Synopses & Reviews
Shortlisted for the 2011 International IMPAC Dublin Literary Award
In luminous prose, award-winning author Yiyun Li weaves together the lives of unforgettable characters who are forced to make moral choices, and choices for survival, in China in the late 1970s.
As morning dawns on the provincial city of Muddy River, a spirited young woman, Gu Shan, once a devoted follower of Chairman Mao, has renounced her faith in Communism. Now a political prisoner, she is to be executed for her dissent. While Gu Shan’s distraught mother makes bold decisions, her father begins to retreat into memories. Neither of them imagines that their daughter’s death will have profound and far-reaching effects, in Muddy River and beyond. Among the characters affected are Kai, a beautiful radio announcer who is married to a man from a powerful family; Tong, a lonely seven-year-old boy; and Nini, a hungry young girl. Beijing is being rocked by the Democratic Wall Movement, an anti-Communist groundswell designed to move the country toward a more enlightened and open society, but the government backlash will be severe.
In this spellbinding novel, the brilliant Yiyun Li gives us a powerful and beautiful portrait of human courage and despair in dramatic times.
"Li's magnificent and jaw-droppingly grim novel centers on the 1979 execution of a Chinese counterrevolutionary in the provincial town of Muddy River and spirals outward into a scathing indictment of Communist China. Former Red Guard leader Shan Gu is scheduled to be executed after a denunciation ceremony presided over by Kai, the city's radio announcer. At the ceremony, Shan doesn't speak (her vocal chords have been severed), and before she's shot, her kidneys are extracted — by Kai's favor-currying husband &mdahs; for transplant to a high regional official. After Shan's execution, Kwen, a local sadist, and Bashi, a 19-year-old with pedophile leanings, bury Shan, but not before further mutilating the body. While Shan's parents are bereft, others celebrate, including the family of 12-year-old Nini, born deformed after militant Shan kicked Nini's mother in her pregnant belly. Nini dreams of falling in love and — in the novel's intricate overlapping of fates — hooks up with Bashi, providing the one relatively positive moment in this panorama of cruelty and betrayal. Li records these events dispassionately and with such a magisterial sense of direction that the reader can't help being drawn into the novel, like a sleeper trapped in an anxiety dream." Publishers Weekly (Copyright © Reed Business Information, Inc. All rights reserved.)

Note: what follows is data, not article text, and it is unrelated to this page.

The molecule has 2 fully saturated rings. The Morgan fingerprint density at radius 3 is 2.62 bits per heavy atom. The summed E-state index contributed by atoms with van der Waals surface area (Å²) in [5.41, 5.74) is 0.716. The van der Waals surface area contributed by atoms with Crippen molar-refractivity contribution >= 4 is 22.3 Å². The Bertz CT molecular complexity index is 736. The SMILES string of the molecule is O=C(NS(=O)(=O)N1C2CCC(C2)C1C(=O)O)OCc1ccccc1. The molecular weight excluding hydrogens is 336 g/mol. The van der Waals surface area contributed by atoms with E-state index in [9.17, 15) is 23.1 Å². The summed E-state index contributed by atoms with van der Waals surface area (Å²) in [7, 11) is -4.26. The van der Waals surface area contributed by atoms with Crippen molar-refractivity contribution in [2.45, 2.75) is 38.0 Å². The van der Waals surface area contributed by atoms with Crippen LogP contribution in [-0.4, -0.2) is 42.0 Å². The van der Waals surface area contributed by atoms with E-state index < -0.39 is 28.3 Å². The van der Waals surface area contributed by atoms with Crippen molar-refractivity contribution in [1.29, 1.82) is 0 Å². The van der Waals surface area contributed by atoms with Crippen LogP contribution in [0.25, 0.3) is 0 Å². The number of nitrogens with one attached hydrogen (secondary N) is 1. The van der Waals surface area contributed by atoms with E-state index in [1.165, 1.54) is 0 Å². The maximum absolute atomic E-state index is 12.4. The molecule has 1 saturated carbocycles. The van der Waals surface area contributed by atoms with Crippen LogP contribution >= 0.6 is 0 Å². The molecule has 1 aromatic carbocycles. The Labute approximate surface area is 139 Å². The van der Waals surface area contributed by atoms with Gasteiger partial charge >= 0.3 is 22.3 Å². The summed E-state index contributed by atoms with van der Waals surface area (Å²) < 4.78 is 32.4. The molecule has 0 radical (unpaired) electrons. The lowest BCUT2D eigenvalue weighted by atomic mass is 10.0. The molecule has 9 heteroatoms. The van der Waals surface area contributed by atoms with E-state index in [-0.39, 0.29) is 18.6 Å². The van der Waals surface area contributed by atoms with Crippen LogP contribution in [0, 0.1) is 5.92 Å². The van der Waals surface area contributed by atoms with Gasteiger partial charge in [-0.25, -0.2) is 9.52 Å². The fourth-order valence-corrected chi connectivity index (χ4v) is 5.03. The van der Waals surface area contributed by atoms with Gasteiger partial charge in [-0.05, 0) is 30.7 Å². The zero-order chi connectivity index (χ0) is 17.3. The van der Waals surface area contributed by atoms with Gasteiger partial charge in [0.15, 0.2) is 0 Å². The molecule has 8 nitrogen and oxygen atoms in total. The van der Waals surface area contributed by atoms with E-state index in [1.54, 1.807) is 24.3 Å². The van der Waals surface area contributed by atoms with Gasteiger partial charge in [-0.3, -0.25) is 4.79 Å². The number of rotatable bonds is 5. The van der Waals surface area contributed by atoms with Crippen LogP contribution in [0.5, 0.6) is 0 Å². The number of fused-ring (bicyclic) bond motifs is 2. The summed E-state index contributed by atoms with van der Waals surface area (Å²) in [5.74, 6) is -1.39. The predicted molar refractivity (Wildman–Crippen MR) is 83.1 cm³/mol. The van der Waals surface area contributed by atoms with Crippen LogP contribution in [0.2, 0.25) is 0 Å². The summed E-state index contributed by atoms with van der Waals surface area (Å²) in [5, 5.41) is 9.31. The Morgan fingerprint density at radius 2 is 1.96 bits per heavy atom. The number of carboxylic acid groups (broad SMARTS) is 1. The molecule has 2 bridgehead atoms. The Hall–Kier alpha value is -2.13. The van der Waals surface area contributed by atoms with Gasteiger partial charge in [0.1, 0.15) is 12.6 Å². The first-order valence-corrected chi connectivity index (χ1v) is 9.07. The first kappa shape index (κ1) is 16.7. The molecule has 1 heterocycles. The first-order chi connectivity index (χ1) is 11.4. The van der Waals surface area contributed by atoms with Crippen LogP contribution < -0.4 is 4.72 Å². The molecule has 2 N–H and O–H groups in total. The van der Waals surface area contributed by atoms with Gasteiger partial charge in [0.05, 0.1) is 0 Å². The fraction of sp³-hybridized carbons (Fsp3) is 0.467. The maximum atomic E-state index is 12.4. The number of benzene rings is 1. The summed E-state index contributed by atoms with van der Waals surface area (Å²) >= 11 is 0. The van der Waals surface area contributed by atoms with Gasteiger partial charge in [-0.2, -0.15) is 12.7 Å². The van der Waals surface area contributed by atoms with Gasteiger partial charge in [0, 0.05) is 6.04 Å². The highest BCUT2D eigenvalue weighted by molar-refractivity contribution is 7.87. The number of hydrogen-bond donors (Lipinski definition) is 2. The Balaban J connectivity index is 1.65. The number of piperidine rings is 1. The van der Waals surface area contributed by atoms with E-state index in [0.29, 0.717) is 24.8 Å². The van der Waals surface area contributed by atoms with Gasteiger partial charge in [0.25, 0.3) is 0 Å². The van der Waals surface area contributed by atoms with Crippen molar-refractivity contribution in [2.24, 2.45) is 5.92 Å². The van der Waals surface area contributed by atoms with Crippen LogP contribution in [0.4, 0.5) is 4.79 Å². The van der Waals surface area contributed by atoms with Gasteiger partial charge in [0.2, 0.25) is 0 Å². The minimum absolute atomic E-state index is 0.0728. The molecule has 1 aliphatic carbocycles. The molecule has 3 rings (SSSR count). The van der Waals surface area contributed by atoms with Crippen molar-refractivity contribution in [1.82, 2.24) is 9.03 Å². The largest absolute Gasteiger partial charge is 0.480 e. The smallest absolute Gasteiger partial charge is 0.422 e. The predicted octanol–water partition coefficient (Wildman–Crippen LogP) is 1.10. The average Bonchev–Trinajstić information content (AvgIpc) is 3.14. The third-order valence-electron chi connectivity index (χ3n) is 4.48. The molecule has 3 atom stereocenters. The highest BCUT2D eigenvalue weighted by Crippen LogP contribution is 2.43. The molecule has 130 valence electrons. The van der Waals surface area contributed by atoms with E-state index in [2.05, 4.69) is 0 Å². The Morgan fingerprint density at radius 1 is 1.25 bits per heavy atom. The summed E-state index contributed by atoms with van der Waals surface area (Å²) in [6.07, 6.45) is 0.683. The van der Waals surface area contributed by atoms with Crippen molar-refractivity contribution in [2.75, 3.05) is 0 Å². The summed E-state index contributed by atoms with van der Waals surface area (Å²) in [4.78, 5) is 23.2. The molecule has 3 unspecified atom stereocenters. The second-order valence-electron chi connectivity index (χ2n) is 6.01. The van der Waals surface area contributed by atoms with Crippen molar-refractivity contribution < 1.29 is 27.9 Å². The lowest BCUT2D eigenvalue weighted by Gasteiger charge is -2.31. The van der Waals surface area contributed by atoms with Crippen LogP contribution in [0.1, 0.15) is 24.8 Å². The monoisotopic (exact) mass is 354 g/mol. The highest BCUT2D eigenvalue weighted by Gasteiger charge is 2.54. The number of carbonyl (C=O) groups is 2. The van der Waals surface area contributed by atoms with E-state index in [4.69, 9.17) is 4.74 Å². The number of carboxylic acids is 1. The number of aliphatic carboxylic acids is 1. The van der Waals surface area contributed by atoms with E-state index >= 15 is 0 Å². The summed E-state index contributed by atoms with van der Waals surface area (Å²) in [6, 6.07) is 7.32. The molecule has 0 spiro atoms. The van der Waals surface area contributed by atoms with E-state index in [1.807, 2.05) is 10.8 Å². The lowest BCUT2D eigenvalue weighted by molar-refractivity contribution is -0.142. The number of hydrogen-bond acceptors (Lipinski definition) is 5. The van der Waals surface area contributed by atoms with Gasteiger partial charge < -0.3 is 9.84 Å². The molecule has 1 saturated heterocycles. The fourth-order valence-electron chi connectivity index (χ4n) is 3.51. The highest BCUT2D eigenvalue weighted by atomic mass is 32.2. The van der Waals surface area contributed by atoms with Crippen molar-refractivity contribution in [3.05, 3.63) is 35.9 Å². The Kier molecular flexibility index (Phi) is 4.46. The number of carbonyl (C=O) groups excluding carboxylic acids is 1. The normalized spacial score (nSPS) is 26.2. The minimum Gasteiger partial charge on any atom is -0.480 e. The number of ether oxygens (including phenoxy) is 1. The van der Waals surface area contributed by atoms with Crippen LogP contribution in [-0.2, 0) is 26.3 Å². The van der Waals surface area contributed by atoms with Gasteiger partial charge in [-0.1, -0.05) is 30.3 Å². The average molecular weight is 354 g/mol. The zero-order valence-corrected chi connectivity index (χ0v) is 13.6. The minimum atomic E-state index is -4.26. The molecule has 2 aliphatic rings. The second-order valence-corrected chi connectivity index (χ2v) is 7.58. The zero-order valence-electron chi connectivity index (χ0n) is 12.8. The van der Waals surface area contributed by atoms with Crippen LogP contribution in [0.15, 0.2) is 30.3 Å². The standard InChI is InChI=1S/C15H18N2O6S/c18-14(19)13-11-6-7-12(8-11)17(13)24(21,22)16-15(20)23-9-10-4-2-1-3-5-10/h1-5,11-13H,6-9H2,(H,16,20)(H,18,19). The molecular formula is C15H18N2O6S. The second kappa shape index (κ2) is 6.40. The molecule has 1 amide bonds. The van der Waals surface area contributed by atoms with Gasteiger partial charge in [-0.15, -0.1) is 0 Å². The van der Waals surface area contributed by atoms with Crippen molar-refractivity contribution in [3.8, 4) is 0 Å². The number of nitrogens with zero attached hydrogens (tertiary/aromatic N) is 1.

“Ezra Pound said that literature is news that stays news. Nothing could be a more apt description of Yiyun Lis extraordinary new novel, The Vagrants. It is a book about a street, but a street that turns the corner into another street, then turns into a town, and soon becomes a whole country. Li finds the music in the smaller lives and makes them symphonic. This is history and memory at its most raw and brilliant, reminiscent of Saramago, Aciman, and Coetzee. The Vagrants is a novel to be savored and discussed.” Colum McCann, author of Zoli
“Every once in a while a voice and a subject are so perfectly matched that it seems as if this writer must have been born to write this book. The China that Yiyun Li shows us is one most Americans haven't seen, but her tender and devastating vision of the ways human beings love and betray one another would be recognizable to a citizen of any nation on earth.” Nell Freudenberger, author of The Dissident
“This is a book of loss and pain and fear that manages to include such unexpected tenderness and grace notes that, just as one can bear it no longer, one cannot put it down. This is not an easy read, only a necessary and deeply moving one.” Amy Bloom, author of Away
“A starkly moving portrayal of China in the wake of the Cultural Revolution, this book weaves together the stories of a vivid group of characters all struggling to find a home in their own country. Yiyun Li writes with a quiet, steady force, at once stoic and heartbreaking.” Peter Ho Davies, author of The Welsh Girl
“There is a magnetic small-town universality to The Vagrants…but this is small-town universality with a difference. That difference is Communist China. The town isn't small; it only feels that way, as a provincial city where everyone seems to know his neighbor's business.” Janet Maslin, The New York Times
“Yiyun Li's extraordinary debut novel…beautifully paced, exquisitely detailed…an amazing technical achievement….Li's genius lies in her ability to blend fact with an endlessly imaginative sense of the interplay of forces that powered the massive shift in the social order that led to Tiananmen Square…In this most amazing first novel, Yiyun Li has found a way to combine the jeweled precision of her short-story-writers gaze with a spellbinding vision of the power of the human spirit.” Chicago Tribune